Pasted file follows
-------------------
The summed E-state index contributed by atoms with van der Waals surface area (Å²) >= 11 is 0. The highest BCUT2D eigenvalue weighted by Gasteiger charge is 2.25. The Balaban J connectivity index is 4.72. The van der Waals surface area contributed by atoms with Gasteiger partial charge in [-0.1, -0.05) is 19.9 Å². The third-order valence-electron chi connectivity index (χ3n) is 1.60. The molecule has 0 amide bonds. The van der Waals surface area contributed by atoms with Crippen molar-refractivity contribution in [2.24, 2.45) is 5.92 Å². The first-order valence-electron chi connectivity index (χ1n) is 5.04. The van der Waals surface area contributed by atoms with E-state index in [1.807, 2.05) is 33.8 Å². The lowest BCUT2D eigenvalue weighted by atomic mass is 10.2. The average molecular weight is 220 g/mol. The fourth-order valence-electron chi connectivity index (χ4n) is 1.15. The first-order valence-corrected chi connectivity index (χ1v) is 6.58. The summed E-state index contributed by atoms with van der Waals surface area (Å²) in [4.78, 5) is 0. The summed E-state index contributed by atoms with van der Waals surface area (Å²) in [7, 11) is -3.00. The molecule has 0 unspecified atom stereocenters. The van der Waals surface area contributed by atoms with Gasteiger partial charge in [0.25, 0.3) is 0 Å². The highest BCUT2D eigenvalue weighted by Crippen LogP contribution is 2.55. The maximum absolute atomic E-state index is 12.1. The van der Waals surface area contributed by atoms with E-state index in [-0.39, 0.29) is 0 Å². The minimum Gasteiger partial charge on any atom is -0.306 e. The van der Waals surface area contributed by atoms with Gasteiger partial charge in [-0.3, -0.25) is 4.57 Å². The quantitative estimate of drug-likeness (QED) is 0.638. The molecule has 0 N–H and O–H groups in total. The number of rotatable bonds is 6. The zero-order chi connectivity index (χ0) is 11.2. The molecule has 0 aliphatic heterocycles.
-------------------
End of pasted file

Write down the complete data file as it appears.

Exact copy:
The summed E-state index contributed by atoms with van der Waals surface area (Å²) >= 11 is 0. The highest BCUT2D eigenvalue weighted by Gasteiger charge is 2.25. The Balaban J connectivity index is 4.72. The van der Waals surface area contributed by atoms with Gasteiger partial charge in [-0.1, -0.05) is 19.9 Å². The third-order valence-electron chi connectivity index (χ3n) is 1.60. The molecule has 0 amide bonds. The van der Waals surface area contributed by atoms with Crippen molar-refractivity contribution in [2.24, 2.45) is 5.92 Å². The first-order valence-electron chi connectivity index (χ1n) is 5.04. The van der Waals surface area contributed by atoms with E-state index in [1.807, 2.05) is 33.8 Å². The lowest BCUT2D eigenvalue weighted by atomic mass is 10.2. The average molecular weight is 220 g/mol. The fourth-order valence-electron chi connectivity index (χ4n) is 1.15. The first-order valence-corrected chi connectivity index (χ1v) is 6.58. The summed E-state index contributed by atoms with van der Waals surface area (Å²) in [4.78, 5) is 0. The summed E-state index contributed by atoms with van der Waals surface area (Å²) in [7, 11) is -3.00. The molecule has 0 unspecified atom stereocenters. The van der Waals surface area contributed by atoms with Gasteiger partial charge in [0.25, 0.3) is 0 Å². The highest BCUT2D eigenvalue weighted by Crippen LogP contribution is 2.55. The maximum absolute atomic E-state index is 12.1. The van der Waals surface area contributed by atoms with E-state index in [-0.39, 0.29) is 0 Å². The minimum Gasteiger partial charge on any atom is -0.306 e. The van der Waals surface area contributed by atoms with Gasteiger partial charge in [-0.3, -0.25) is 4.57 Å². The quantitative estimate of drug-likeness (QED) is 0.638. The molecule has 0 N–H and O–H groups in total. The number of rotatable bonds is 6. The zero-order chi connectivity index (χ0) is 11.2. The molecule has 0 aliphatic heterocycles.